Nokeng Tsa Taemane Local Municipality v Louw NO and Others (JA7/16)  ZALAC 37 (17 October 2018)
A threat of civil and criminal proceedings in relation to financial misconduct cannot reasonably constitute a threat rendering continued employment intolerable.
The employee, a manager of the income section in the finance department, was issued with a notice of suspension pending an investigation into allegations of financial misconduct by him. About six months later he was furnished with a charge sheet in respect of a disciplinary hearing. It was alleged that the employee had caused the municipality financial losses.
The employee's attorneys directed a letter to the municipality indicating that he was prepared to resign on payment of between two-three months' salary in settlement of the matter. The municipality's attorneys responded on the same day stating that the municipality was prepared to accept the employee's resignation without any financial settlement. This letter warned that the disciplinary enquiry would go ahead 'in full force', saying that criminal and civil action was being considered.
The employee's attorneys immediately replied that the threats contained in the letter left the employee with no alternative but to resign, because the trust relationship between the parties has irretrievably broken down and the threats amounted to the constructive dismissal. The employee failed to attend the disciplinary hearing scheduled for the next day, and filed an unfair dismissal claim with the bargaining council. The arbitrator found that the employee had failed to show on a balance of probabilities that the municipality had made the continuation of employment intolerable. The employee then filed an application in the Labour Court to review and set aside the arbitration award.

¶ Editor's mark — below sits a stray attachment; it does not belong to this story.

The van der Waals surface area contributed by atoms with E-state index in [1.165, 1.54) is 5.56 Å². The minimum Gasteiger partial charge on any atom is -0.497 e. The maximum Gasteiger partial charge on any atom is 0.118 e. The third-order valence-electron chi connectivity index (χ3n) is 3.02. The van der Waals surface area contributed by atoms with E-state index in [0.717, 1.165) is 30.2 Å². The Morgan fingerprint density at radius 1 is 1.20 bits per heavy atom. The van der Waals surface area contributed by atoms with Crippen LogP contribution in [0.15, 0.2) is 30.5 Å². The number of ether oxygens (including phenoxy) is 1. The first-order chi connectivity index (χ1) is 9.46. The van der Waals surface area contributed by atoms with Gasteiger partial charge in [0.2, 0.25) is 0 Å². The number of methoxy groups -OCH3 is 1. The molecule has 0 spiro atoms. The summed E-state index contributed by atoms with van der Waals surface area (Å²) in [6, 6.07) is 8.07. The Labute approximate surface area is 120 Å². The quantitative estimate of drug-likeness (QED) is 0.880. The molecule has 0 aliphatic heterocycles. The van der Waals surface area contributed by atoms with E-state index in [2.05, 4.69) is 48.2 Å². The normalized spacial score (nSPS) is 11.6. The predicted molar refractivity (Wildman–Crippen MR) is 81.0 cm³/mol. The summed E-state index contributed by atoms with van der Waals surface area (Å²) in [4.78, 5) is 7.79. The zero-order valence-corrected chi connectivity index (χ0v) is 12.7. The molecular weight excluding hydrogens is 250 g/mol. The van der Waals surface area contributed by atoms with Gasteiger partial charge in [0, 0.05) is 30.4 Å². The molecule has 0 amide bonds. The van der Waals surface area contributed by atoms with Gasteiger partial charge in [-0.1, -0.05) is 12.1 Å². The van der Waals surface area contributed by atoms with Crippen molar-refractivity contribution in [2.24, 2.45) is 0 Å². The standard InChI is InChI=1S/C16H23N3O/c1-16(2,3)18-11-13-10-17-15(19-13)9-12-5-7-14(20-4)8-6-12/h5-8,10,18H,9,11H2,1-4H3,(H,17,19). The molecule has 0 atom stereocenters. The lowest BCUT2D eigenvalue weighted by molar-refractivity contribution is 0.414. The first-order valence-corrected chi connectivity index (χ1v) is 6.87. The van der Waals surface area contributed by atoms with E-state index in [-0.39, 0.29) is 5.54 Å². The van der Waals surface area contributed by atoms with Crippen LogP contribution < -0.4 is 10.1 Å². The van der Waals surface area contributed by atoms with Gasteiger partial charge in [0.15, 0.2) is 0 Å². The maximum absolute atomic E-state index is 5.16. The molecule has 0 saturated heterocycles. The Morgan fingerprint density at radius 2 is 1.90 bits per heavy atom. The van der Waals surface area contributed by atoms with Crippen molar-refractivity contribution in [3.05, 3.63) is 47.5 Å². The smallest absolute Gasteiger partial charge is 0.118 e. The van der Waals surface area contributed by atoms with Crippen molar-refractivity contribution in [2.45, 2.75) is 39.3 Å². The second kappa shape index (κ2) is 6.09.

The Labour Court construed the threat in the letter as intended to coerce the employee into resigning without compensation. It said that the mere reporting of the applicant to the police and the institution of civil proceedings would have an "extremely deleterious impact on the applicant." The LC found that a reasonable man "guilty or not" would not want to face the "dangerous" prospects of criminal and civil proceedings and thus the employee had established that he was constructively dismissed. The LC set aside the arbitration award and ordered the municipality to pay three months' remuneration as compensation and the costs of the application.
On appeal, the LAC set aside the Labour Court's order. The LAC held that the threat of civil and criminal proceedings in relation to financial misconduct cannot reasonably constitute a threat rendering continued employment intolerable. Any employee who is accused of illegal activities or financial impropriety may expect that the employer has various options, be they disciplinary, civil and/or criminal.
This LAC judgment confirms that threats by an employer to take legal or disciplinary action against an employee would not ordinarily provide a basis for constructive dismissal.